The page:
converting polar equation to cartesian equation

• Aug 20th 2008, 04:00 AM
Craka
converting polar equation to cartesian equation
With this problem it ask to convert r=-3 cos(theta) from polar form to cartesian

This is what I get
$

\begin{array}{l}
r = - 3\sin (\theta ) \\
(x - \frac{3}{2})(x - \frac{3}{2}) + (\frac{{ - 3}}{2})^2 + y^2 = 0 + (\frac{{ - 3}}{2})^2 \\
(x - \frac{3}{2})^2 + (\frac{{ - 3}}{2})^2 + y^2 = (\frac{{ - 3}}{2})^2 \\
\end{array}

$

However the answer given is as below. What have I done wrong?
$

(x - \frac{3}{2})^2 + y^2 = (\frac{{ - 3}}{2})^2 \\

$
• Aug 20th 2008, 04:21 AM
wisterville
Hello,

If the polar coordinate is defined as:
x=r cos(theta)
y=r sin(theta)

then,
r=\sqrt{x^2+y^2},
cos(theta)=x/r,
sin(theta)=y/r.

By substituton,
r=-3 cos(theta) becomes
r=-3x/r that is, r^2=-3x
so that x^2+y^2=-3x.
((x+3/2)^2+y^2=(3/2)^2.)

Please adjust the above argument to the appropriate polar coordinate you are using...

Bye.
• Aug 21st 2008, 05:32 AM
Craka
• Aug 21st 2008, 06:21 AM
wisterville
Hello,

Quote:

Originally Posted by Craka

Sorry I couldn't figure out what you had written.
Would you explain how you got these?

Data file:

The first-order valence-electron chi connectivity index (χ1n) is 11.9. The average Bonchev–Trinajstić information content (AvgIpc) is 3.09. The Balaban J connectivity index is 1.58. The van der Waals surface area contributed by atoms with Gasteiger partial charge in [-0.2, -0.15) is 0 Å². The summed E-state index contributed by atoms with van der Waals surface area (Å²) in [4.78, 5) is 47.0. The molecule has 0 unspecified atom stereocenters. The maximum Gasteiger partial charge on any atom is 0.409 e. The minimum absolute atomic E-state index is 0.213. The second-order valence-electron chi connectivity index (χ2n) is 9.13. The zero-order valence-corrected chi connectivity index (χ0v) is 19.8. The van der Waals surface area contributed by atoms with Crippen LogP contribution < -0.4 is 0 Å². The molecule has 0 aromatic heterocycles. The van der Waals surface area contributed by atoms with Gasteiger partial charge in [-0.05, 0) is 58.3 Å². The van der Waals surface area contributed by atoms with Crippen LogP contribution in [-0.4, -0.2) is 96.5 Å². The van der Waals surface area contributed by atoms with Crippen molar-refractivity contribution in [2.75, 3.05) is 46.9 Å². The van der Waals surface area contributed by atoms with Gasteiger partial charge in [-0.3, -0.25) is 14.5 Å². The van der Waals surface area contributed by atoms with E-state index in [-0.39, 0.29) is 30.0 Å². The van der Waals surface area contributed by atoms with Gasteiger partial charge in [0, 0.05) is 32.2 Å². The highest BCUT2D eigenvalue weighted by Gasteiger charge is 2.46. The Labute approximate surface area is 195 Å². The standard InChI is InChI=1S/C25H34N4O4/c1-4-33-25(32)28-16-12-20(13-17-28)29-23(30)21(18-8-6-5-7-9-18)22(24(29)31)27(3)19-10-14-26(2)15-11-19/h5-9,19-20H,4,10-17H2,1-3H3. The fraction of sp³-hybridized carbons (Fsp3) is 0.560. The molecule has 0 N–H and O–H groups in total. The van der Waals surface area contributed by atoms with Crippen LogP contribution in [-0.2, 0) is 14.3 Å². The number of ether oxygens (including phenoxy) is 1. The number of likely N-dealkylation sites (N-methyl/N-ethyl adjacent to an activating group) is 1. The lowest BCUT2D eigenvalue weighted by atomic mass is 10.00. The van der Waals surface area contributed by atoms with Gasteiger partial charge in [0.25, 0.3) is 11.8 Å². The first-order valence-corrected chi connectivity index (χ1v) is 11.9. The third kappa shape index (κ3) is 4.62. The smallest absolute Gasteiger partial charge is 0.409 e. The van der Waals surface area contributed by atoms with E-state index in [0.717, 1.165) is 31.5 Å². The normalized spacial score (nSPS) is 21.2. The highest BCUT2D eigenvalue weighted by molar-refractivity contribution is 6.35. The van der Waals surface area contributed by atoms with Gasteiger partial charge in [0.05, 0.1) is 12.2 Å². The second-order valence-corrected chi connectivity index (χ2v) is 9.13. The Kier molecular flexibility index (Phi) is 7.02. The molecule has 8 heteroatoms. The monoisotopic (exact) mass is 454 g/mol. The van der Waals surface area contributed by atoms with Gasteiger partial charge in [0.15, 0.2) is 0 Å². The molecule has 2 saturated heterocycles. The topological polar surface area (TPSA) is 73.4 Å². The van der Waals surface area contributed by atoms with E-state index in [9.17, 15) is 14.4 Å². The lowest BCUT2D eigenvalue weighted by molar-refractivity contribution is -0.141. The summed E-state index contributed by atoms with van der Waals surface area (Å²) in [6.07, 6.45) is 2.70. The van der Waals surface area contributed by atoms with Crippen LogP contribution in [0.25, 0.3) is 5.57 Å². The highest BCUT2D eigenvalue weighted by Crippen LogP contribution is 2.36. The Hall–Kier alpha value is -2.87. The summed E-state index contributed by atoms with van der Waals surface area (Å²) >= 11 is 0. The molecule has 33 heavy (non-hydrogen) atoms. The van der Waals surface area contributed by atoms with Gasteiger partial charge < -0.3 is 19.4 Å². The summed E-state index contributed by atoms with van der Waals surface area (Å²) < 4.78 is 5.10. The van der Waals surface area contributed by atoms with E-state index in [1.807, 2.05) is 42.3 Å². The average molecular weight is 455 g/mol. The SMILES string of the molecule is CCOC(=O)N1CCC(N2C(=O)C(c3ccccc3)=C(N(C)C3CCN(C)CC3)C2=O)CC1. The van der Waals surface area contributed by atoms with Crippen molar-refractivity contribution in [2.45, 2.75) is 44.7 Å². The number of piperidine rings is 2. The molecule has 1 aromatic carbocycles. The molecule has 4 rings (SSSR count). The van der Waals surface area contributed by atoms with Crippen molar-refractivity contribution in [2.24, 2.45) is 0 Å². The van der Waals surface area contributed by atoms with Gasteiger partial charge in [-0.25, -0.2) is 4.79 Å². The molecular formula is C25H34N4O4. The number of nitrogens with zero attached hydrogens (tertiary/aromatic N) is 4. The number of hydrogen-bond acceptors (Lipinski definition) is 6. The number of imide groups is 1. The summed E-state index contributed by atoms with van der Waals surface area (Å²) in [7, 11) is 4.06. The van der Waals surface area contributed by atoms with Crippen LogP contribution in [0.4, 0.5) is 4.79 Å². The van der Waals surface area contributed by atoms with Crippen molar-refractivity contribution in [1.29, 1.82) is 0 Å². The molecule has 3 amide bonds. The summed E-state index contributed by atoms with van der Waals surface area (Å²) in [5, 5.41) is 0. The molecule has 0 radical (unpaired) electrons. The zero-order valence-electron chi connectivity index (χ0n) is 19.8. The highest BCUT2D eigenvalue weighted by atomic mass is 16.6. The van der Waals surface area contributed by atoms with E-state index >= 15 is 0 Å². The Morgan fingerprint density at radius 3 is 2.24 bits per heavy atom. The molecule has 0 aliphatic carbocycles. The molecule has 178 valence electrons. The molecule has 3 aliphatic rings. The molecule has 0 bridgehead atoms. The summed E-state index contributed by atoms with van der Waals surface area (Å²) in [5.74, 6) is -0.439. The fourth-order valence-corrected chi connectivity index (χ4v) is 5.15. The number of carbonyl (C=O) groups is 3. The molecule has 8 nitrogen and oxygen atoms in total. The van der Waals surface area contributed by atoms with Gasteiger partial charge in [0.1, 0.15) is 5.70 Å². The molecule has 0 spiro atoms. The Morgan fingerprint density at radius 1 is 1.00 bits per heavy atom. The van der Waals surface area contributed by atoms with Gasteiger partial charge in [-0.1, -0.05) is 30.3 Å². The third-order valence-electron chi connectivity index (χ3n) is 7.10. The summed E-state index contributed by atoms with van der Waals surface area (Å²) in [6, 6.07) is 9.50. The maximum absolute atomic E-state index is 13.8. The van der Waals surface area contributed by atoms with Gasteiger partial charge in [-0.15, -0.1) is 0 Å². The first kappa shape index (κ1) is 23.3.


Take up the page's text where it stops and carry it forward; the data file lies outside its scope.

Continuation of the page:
(If you are asked to convert r=-3 cos(theta), why begin with r=-3sin(theta)? Where does the second line come from?)
http://www.mathhelpforum.com/math-he...a556f5bc-1.gif

Besides, there are several ways to define coordinates.
What is the definition (in your book) of the polar coordinates?

Bye.
• Aug 21st 2008, 07:02 AM
Soroban
Hello, Craka!

Quote:

Convert $r\:=\:-3\cos\theta$ to cartesian form.

$\text{Multiply by }r\!:\;\;\underbrace{r^2} \;\;=\;-3\underbrace{r\cos\theta}$

. . . . . . . . . $x^2+y^2 \;=\quad\; -3x$

Then: . $x^2 + 3x + y^2 \;=\;0$

. . $x^2 + 3x + {\color{blue}\frac{9}{4}} + y^2 \;=\;{\color{blue}\frac{9}{4}}$

. . . . $\boxed{\left(x + \frac{3}{2}\right)^2 + y^2 \;=\;\frac{9}{4}}$

This is a circle with center $\left(-\frac{3}{2},\:0\right)$ and radius $\frac{3}{2}$